Today’s mortgage and refinance rates
Average mortgage rates rose yesterday. It was the first increase in more than a week. And it barely made a dent in those recent falls.
Unfortunately, that rise may not be the last. And I’m expecting 2021’s upward trend to resume, probably right away. So mortgage rates might rise modestly next week. Let’s hope I’m wrong – as I was when I made the same prediction last week.Find and lock a low rate (Nov 26th, 2021)
Current mortgage and refinance rates
|Conventional 30 year fixed|
|Conventional 30 year fixed||3.426%||3.444%||-0.03|
|Conventional 15 year fixed|
|Conventional 15 year fixed||2.829%||2.859%||Unchanged|
|Conventional 20 year fixed|
|Conventional 20 year fixed||3.278%||3.314%||-0.05|
|Conventional 10 year fixed|
|Conventional 10 year fixed||2.782%||2.839%||Unchanged|
|30 year fixed FHA|
|30 year fixed FHA||3.546%||4.315%||Unchanged|
|15 year fixed FHA|
|15 year fixed FHA||2.852%||3.5%||Unchanged|
|5/1 ARM FHA|
|5/1 ARM FHA||2.753%||3.278%||Unchanged|
|30 year fixed VA|
|30 year fixed VA||3.393%||3.589%||Unchanged|
|15 year fixed VA|
|15 year fixed VA||3.015%||3.359%||Unchanged|
|5/1 ARM VA|
|5/1 ARM VA||2.606%||2.51%||Unchanged|
|Rates are provided by our partner network, and may not reflect the market. Your rate might be different. Click here for a personalized rate quote. See our rate assumptions here.|
COVID-19 mortgage updates: Mortgage lenders are changing rates and rules due to COVID–19. To see the latest on how coronavirus could impact your home loan, click here.
Should you lock a mortgage rate today?
Some economists put this week’s falls down to technical reasons. Big investors often use the end of each calendar quarter to reassess and rebalance their portfolios. And they could account for lower rates.
If so, the lull in increases will be temporary. And yesterday’s rise might herald a resumption (now or soon) of the upward trend. Read on for why the underlying drivers of that trend remain powerful.
So my recommendations remain:
- LOCK if closing in 7 days
- LOCK if closing in 15 days
- LOCK if closing in 30 days
- LOCK if closing in 45 days
- LOCK if closing in 60 days
However, with so much uncertainty at the moment, your instincts could easily turn out to be as good as mine – or better. So be guided by your gut and your personal tolerance for risk.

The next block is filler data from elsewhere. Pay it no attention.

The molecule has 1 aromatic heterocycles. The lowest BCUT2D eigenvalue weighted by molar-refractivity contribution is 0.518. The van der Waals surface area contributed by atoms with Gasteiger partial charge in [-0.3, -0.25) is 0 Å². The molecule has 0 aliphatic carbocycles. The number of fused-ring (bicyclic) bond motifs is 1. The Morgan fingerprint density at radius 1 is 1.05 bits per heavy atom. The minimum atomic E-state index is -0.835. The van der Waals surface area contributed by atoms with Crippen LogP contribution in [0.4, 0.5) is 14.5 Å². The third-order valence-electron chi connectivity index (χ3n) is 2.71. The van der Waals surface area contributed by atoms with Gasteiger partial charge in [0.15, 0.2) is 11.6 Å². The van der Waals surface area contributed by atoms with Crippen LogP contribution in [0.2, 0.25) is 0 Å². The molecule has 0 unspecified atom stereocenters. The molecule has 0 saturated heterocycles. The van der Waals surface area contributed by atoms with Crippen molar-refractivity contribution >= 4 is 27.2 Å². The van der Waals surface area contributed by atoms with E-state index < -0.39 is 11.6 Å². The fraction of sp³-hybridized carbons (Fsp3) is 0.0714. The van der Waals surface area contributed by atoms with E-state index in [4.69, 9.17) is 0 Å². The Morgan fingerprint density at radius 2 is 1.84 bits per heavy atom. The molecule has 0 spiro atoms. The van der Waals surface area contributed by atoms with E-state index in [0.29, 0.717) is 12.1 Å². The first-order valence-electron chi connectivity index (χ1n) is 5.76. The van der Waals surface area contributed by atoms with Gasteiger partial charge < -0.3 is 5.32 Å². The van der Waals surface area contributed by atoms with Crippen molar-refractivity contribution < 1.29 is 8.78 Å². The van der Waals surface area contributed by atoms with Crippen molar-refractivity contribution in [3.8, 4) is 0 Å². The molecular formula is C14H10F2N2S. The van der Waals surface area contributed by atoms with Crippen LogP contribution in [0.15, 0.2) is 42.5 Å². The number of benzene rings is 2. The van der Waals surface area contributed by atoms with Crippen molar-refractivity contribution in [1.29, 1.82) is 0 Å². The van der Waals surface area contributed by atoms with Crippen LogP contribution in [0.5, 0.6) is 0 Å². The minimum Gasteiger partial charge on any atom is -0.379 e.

What’s moving current mortgage rates
We all want to believe this week’s falls in mortgage rates were the beginning of a new trend that will bring fresh all–time lows. But I fear that’s unlikely.
The explanation I offered earlier (investors rebalancing their portfolios at the end of the quarter) seems more likely to me. And other factors may have added to that.
For example, some economic data have been disappointing recently. If that data were indicative of underlying problems, we might indeed see further rate falls. But most of those numbers were down to extreme weather conditions in February (think Texas) rather than continuing economic problems.
Of course, we have those, especially with employment. But the economic recovery looks to be accelerating and will probably bring a boom. And as long as investors see that as the case, they’re likely to push mortgage rates higher. So, absent some cataclysmic event that undermines the recovery, chances are we have months of rises ahead of us.
Don’t despair. As recently as 2008, if you’d told your parents or grandparents that you’d one day have a mortgage with a rate that began with a 3, they’d have thought you delusional. And, by historical standards, today’s rates are still ridiculously low.
Economic reports next week
Once again, Friday’s the big day next week. That’s when the monthly employment situation report is published. And that’s arguably the most important report of all at the moment.
Investors and analysts are less likely to care much about the other reports next week. Unless, that is, they differ wildly from expectations. Even minor reports can move markets if they contain unexpected news.